Shiplogs: Back to the tropics magyarul

     26/06/2013 - 12/07/2013                                   ««   page 1/3   »»

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It was shrill silence at one of the bays of the Great Barrier Island. The universe was like a giant shell emerged around us. The sun had long gone down. The Milky Way and the falling stars were clear above us far away from any light pollution of the city. We feel so small and the Earth as a near-perfect defense system works against the harmful effects in the universe, protecting the life evolved here. We saw the swimming fish around Rotor, which were delineated in the light of fluorescent plankton (Bioluminescence). What is this? Fairy Tale or Reality? If you cannot see with your own eyes you really think that this can only happen in fairy tales. How we could live without this for the past couple of years? The Earth is a miracle and the ocean and seas will help us to discover all of this. We would like to start this journey from New Zealand with a Maori quote because the sunrise promises a new adventure for us again:

The birds call
The day begins
I am alive

Korihi ake nga manu
Takiri mai te ata
Ka ao, ka ao. Ka awatea
Tihei mauri ora.
Milky Way, Great Barrier IslandBioluminescence (camera eye view), Great Barrier IslandMaori Sculpture, Waitangi

Auckland by night
What is this mess?
Under the Harbour Bridge, Auckland
During our journey we get to know a lot of sailors. One day a sailor asked us what we expect from the moment when visiting an island. Unanimously responded ANYTHING. If you just wait for an authentic world will surely be a disappointment. Authenticity is already a rarity in the heat of globalization today, and it is possible that local customs viewed barbaric styled from any European point of view. (Or you could say there are good and bad customs, which would in itself sound a bit comical in a culture far away from Europe). But we cannot be selfish towards other cultures where we are just passing through, so we do not expect anything from a remote island. We only collect and store the images we see and it is a journey through time and place. We accept that this is the natural environment and relive the events. We first do the DISCOVERY and then the consolidation always occurs later, usually at the end of a journey. New experiences could occur multiple times on the same path, and looking back on a boat trip itself seems like a dream that provides physical and intellectual freedom and diversity for the eyes. Discovery also prompted the contemporary travelers, they just did not have a good map and they did not know where they were going. Today boating is equipped with maps and modern navigation instruments, but still every day brings something new and unexpected. However, the maps are still not perfect and they should not be followed blindly.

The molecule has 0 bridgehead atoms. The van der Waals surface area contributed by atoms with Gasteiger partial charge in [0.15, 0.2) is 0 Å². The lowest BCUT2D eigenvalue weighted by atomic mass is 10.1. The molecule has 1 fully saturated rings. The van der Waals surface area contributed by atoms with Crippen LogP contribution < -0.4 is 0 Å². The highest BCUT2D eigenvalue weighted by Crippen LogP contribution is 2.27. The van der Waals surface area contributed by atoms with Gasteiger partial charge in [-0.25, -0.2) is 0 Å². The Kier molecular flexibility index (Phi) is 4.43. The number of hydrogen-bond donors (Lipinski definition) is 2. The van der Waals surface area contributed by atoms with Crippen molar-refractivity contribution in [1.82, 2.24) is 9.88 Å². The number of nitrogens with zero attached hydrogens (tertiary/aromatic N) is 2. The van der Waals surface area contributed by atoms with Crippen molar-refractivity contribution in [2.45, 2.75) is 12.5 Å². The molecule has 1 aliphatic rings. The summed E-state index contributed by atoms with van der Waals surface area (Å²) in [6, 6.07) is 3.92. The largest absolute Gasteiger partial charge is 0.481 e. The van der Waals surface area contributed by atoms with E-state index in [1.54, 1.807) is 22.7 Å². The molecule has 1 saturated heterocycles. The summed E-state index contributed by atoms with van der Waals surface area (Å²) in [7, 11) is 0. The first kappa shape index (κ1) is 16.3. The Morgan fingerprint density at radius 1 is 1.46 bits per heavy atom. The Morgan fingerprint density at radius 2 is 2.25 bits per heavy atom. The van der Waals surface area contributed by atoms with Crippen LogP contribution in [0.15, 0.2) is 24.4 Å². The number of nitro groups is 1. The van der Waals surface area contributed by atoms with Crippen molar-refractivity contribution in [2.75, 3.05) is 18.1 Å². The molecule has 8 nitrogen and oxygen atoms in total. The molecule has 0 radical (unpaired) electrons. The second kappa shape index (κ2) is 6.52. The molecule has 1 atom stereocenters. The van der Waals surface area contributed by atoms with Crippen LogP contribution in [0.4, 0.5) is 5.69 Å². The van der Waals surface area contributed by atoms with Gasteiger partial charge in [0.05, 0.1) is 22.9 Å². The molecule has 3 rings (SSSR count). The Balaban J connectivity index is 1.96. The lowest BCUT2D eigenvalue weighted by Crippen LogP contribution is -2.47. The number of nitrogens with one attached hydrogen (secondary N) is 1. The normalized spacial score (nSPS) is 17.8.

The sun sets in early. The difference between the daily and nightly temperature is about 8-10 degrees and at night it can even drop to 5 degrees (we installed an engine compartment blower on our SV Rotor). It is June and winter in New Zealand. When we sail in cold, it is like skiing. In New Zealand you have to wait and be ready for the cross to the tropics. This may take a few days or a few weeks. We had to wait. The weather forecasts also announced that the systems act like an eggbeater focusing cold strong southerly winds fresh from the chill of the southern ocean to the midriff of NZ. The lows cannot really be avoided through this ocean cross, but the departure should preferably be timed to avoid the strong lows and the weather bombs. With the southerly wind of a low we are prepared to set off to explore the islands of Melanesia in the south Pacific.
Unfortunately, we have built a sailing nesting dinghy which was damaged. We will fix it later. It was called Rotorka (little Rotor) thus this name is still busy. We named our new inflatable dinghy as Ruby at the Haruru falls which was its first test ride near Paihia just next to Opua.

Towards Opua: Auckland, Islington Bay (Rangitoto Island), Waiheke Island, Great Barrier Island, Marsden Cove Marina, Tutukaka, Whangaruru, Bay of Islands

Daily positions:
00:00 35-19.20S 174-07.80E log= 43839.8
00:00 35-19.20S 174-07.80E log= 43839.8
Hot Springs, Great Barrier IslandEast Coast, Great Barrier IslandFrom Windy Canyon to Mt Hobson, Great Barrier Island
Mt Hobson, Great Barrier IslandSpring, Great Barrier IslandBridge, Great Barrier Island
Spring, Great Barrier IslandSun set, Great Barrier Island Spirit of New Zealand, Great Barrier Island
Great Barrier IslandGreat Barrier IslandRotor, Marsden Cove Marina
Marsden Cove MarinaFinishing linesBream Head
The three most important thingsRotorka, WhangaruruWhangaruru
Fan tail, WhangaruruWhangaruruCape Brett
Hole in the Rock, Cape BrettTowards Bream HeadBread from friends
Sailing is like skiing in WinterMudRangitoto in rain
Rotor, Great Barrier IslandWoa, Great Barrier IslandSnapper (45cm), Great Barrier Island
Sailing Rotorka, Great Barrier Island Sailing Rotorka, Great Barrier IslandCollecting rain water, Great Barrier Island
Smoke House, Great Barrier IslandLion, Great Barrier IslandPaddle board exercise, Great Barrier Island
TutukakaIs this the tropics? TutukakaRuby, Opua
Ruby, PaihiaIs this the tropics? PaihiaRainbow, Paihia